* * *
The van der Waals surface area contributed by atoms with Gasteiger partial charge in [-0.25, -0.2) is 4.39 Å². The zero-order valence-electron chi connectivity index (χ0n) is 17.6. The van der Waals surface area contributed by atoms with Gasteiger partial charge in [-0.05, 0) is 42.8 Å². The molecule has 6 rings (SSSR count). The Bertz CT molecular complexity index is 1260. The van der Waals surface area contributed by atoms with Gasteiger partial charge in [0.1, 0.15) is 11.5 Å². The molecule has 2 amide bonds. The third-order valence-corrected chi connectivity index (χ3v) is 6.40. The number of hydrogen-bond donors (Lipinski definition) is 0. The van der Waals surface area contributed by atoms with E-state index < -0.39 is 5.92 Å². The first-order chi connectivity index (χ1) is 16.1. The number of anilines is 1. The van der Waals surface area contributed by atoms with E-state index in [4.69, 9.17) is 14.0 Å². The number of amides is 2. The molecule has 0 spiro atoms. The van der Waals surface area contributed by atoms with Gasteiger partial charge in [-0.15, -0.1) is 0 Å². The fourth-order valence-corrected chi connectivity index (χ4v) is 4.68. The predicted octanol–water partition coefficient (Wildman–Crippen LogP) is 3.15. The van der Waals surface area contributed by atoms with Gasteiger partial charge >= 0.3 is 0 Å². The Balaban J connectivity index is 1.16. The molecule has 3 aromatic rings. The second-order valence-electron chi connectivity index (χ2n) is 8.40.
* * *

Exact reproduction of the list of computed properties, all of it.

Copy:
The van der Waals surface area contributed by atoms with Gasteiger partial charge in [-0.25, -0.2) is 4.39 Å². The zero-order valence-electron chi connectivity index (χ0n) is 17.6. The van der Waals surface area contributed by atoms with Gasteiger partial charge in [-0.05, 0) is 42.8 Å². The molecule has 6 rings (SSSR count). The Bertz CT molecular complexity index is 1260. The van der Waals surface area contributed by atoms with Gasteiger partial charge in [0.1, 0.15) is 11.5 Å². The molecule has 2 amide bonds. The third-order valence-corrected chi connectivity index (χ3v) is 6.40. The number of hydrogen-bond donors (Lipinski definition) is 0. The van der Waals surface area contributed by atoms with E-state index < -0.39 is 5.92 Å². The first-order chi connectivity index (χ1) is 16.1. The number of anilines is 1. The van der Waals surface area contributed by atoms with E-state index in [4.69, 9.17) is 14.0 Å². The number of amides is 2. The molecule has 0 spiro atoms. The van der Waals surface area contributed by atoms with Gasteiger partial charge in [-0.15, -0.1) is 0 Å². The fourth-order valence-corrected chi connectivity index (χ4v) is 4.68. The predicted octanol–water partition coefficient (Wildman–Crippen LogP) is 3.15. The van der Waals surface area contributed by atoms with Gasteiger partial charge >= 0.3 is 0 Å². The Balaban J connectivity index is 1.16. The molecule has 3 aromatic rings. The second-order valence-electron chi connectivity index (χ2n) is 8.40.